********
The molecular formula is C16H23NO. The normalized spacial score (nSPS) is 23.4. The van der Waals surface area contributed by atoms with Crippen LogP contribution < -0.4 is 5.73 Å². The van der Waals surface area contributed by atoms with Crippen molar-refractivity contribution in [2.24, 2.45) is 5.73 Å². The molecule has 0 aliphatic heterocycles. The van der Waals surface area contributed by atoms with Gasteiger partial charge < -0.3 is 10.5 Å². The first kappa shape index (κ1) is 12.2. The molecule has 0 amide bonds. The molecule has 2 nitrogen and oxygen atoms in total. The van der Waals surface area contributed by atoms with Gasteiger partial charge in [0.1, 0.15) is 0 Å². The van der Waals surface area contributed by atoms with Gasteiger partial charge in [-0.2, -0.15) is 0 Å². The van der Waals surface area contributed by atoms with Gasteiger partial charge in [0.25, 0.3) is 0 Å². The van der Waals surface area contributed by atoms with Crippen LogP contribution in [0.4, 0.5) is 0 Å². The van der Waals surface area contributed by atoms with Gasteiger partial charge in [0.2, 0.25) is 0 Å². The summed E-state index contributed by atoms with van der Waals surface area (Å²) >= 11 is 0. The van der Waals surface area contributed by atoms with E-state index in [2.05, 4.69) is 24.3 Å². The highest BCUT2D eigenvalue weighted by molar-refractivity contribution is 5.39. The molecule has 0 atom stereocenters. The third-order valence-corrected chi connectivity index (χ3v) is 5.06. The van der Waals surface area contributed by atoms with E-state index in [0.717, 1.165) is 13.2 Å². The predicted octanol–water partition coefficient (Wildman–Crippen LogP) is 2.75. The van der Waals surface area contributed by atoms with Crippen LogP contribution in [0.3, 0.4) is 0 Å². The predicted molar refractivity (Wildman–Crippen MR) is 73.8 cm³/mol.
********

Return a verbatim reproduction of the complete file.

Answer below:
The molecular formula is C16H23NO. The normalized spacial score (nSPS) is 23.4. The van der Waals surface area contributed by atoms with Crippen LogP contribution < -0.4 is 5.73 Å². The van der Waals surface area contributed by atoms with Crippen molar-refractivity contribution in [2.24, 2.45) is 5.73 Å². The molecule has 0 aliphatic heterocycles. The van der Waals surface area contributed by atoms with Gasteiger partial charge < -0.3 is 10.5 Å². The first kappa shape index (κ1) is 12.2. The molecule has 0 amide bonds. The molecule has 2 nitrogen and oxygen atoms in total. The van der Waals surface area contributed by atoms with Gasteiger partial charge in [0.1, 0.15) is 0 Å². The van der Waals surface area contributed by atoms with Gasteiger partial charge in [-0.2, -0.15) is 0 Å². The van der Waals surface area contributed by atoms with Gasteiger partial charge in [0.25, 0.3) is 0 Å². The van der Waals surface area contributed by atoms with Crippen LogP contribution in [0.4, 0.5) is 0 Å². The van der Waals surface area contributed by atoms with Gasteiger partial charge in [0.2, 0.25) is 0 Å². The summed E-state index contributed by atoms with van der Waals surface area (Å²) >= 11 is 0. The van der Waals surface area contributed by atoms with E-state index in [2.05, 4.69) is 24.3 Å². The highest BCUT2D eigenvalue weighted by molar-refractivity contribution is 5.39. The molecule has 0 atom stereocenters. The third-order valence-corrected chi connectivity index (χ3v) is 5.06. The van der Waals surface area contributed by atoms with E-state index in [0.717, 1.165) is 13.2 Å². The predicted octanol–water partition coefficient (Wildman–Crippen LogP) is 2.75. The van der Waals surface area contributed by atoms with Crippen LogP contribution in [0.3, 0.4) is 0 Å². The predicted molar refractivity (Wildman–Crippen MR) is 73.8 cm³/mol.